Well, I must say that I can’t completely disagree with him.  Take the 9/11 Truth movement, for instance.  Regardless of my stance on the subject, I saw in his discussion of Watergate an eerie simularity.  As much as O’Reilly and the rest would love to point to liberal freak-shows as the main purveyors of what surely is one of the greatest calumnies of our American government, the fact remains neither Barack nor Hillary nor the ever loquacious Biden have even mentioned this atrocity.  However, John Buchanan (Republican presidential contender in 2004, fighting for the Truth movement) and Chuck Baldwin (Constitutional Party presidental nominee this year, a ‘right-wing fringe group) are perhaps the most vocal advocates, seemingly out to inundate their own party for the death of thousands of innocent Americans.  In Baudrillard’s view, these men are either out for the selfish reasons of getting Bush and Cheney and the old Republican guard out of the picture or are out for their eponymous Truth.  Can Baudrillard, as with Watergate, claim the only way to maintain any political justice is to forget about the alleged conspiracy, and instead blame these candidates for pretending any justice could possibly exist in Washington?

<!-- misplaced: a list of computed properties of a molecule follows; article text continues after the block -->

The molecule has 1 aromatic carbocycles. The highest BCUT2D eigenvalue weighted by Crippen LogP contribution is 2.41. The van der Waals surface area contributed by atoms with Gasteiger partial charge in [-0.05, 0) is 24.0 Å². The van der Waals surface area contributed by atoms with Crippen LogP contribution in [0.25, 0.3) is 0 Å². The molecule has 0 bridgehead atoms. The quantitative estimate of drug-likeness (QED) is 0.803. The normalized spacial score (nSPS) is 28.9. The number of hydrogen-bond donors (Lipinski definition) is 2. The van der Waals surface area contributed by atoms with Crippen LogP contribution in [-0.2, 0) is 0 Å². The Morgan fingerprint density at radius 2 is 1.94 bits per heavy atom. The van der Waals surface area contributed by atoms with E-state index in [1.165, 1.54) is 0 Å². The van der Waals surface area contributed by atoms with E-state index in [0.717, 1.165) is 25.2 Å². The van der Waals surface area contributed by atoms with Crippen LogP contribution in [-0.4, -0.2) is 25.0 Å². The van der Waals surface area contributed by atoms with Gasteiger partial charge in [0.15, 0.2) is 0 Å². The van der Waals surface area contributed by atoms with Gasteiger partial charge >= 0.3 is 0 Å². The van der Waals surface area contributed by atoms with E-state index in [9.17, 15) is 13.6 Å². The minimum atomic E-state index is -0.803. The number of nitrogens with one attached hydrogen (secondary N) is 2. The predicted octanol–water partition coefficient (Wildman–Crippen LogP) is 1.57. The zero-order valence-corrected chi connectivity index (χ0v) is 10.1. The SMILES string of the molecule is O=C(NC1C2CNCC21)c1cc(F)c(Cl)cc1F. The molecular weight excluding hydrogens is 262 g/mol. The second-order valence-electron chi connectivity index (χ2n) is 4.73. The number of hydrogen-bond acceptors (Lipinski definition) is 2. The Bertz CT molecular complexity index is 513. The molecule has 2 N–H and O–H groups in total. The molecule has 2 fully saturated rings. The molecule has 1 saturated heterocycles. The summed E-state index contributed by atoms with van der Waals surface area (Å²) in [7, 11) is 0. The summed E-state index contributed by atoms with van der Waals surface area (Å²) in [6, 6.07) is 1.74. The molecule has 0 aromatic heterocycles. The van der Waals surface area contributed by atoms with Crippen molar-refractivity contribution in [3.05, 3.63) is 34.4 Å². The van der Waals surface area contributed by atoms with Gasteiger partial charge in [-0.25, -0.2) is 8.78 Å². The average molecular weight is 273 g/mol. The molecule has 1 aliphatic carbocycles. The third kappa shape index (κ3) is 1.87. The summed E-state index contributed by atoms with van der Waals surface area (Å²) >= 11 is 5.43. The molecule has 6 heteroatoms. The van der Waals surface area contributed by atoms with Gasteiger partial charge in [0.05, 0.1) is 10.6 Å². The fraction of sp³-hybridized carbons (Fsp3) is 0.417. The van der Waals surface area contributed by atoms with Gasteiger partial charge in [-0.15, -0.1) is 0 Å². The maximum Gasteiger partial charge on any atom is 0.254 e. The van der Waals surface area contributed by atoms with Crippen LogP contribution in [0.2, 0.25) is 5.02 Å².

I believe that this small example shows the issue one might have with Baudrillard on the much larger issue of who to vote for this election.  With both parties, especially the incumbant party, calling for change, are we all simply duped into believing this to be a possibility?  Or, must we just be amazingly ‘naive to see an embittered good conscience at work here’ (100).  Does either candidate really mean to change the business of Washington?  I think Baudrillard would say we’re helplessly fighting the ‘precession of simulacra’.  Obama’s appeal relies on his appearance of change–as he says, ‘he doesn’t look like those presidents on dollar bills.’  He’s channeling JFK, most strikingly Jimmy Carter, even Mr. Lincoln, with the idea of adding historical precedent to an otherwise ahistorical candidate.  He is the change of the past and the face of the future, all in one earnest and appealing package.  McCain–he relies on his former position as a maverick to call for change, but also to warn us that the wrong change will throw us into a communist, god-hating, valueless USSA.  These bottled packages and ideas and rechanneled fears and hopes–what is real?  This is politics, but surely what we feel, those ecstatic tingles we feel when a phrase or policy strikes the timbre and heartstrings we assume have laid dormant these past eight years: those are certainly very real for me.  Yet Baudrillard, in his way of viewing things, sees all this as a farce, as the ever-shifting tango of corrupt power, all to the beat of the never-changing capitalist drums.  Let us hope he is wrong.  Obviously I have enlarged and politicized a small component of his argument, but that is how things reach my perception in this most political of years, where Baudrillard seems to attack everything I’m fighting for with my one frail vote.